Paradigms – a prime perspective of paintings by the Arion Art Group @ Whitespace

Paradigm: ‘a typical example, pattern or model; a standard perspective or set of ideas.’

The Arion Art Group has an evolving membership of visual artists based in and around Edinburgh, who share ideas, influences, style and technique through their own artistic perception of the world.

This pop up exhibition at Whitespace Gallery features the distinctive work by four Arion artists, Louise Todd, Catherine Young, Hazel Brady and Jayne McIntyre, covering portraiture, figurative studies, abstract land and seascapes.

Louise Todd specialises in visual culture, Festivals, events and tourism as Associate Professor at Napier University. This academic research informs her artwork through the observation of people and places. the experience of the tourist through photography and sightseeing: this is the art of travel, past and present.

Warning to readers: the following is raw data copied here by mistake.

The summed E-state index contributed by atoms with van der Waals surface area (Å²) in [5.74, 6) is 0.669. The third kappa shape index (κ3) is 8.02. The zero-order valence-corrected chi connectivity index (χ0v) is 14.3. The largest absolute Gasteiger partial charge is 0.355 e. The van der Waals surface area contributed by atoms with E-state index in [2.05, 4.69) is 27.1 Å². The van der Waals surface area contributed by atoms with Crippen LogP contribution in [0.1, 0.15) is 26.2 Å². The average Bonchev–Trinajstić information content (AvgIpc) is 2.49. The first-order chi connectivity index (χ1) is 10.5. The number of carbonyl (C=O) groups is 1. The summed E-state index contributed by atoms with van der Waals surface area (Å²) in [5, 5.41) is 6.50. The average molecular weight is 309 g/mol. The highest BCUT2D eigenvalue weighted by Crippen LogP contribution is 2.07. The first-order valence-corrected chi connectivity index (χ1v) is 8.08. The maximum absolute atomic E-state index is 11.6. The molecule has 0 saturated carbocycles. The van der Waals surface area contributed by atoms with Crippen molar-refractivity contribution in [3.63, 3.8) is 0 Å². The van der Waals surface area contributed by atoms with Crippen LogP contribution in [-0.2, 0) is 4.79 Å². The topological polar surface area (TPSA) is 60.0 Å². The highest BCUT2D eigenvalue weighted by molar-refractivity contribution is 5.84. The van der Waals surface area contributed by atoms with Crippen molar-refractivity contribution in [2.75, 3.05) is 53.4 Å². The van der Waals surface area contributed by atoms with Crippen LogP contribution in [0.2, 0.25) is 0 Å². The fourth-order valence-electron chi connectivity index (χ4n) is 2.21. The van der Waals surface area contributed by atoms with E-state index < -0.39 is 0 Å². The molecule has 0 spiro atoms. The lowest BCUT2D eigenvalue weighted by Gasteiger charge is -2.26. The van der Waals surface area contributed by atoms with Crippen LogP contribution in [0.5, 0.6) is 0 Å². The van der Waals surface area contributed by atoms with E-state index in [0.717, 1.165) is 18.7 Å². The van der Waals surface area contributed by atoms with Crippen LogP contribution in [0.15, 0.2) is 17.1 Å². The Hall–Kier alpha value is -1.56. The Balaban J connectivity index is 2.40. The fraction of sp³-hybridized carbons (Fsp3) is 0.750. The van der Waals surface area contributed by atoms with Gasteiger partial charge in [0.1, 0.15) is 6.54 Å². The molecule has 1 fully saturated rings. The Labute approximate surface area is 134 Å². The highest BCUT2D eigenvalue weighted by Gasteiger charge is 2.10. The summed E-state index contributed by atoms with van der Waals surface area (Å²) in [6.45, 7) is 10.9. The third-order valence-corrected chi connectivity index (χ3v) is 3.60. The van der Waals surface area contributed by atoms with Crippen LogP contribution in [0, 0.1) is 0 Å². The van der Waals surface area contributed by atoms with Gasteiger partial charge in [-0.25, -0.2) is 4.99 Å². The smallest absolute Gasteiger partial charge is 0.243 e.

Louise Todd, Deckchairs, somewhere

Louise crafts meticulous cool, crafted compositions which capture the faded look of those vintage, out of focus snapshots lurking in a family photo album.

The apt title Deckchairs, somewhere clearly implies a long-forgotten holiday, now just a hazy memory of a couple sitting in the sunshine, who stare directly at the photographer. The girl in a lilac dress has her arms folded and legs crossed, as if not entirely at ease with having her picture taken. The thick brushstrokes create a blurred, washed out veneer with a soft rosy pink glow, across the sky, perhaps denoting sunset.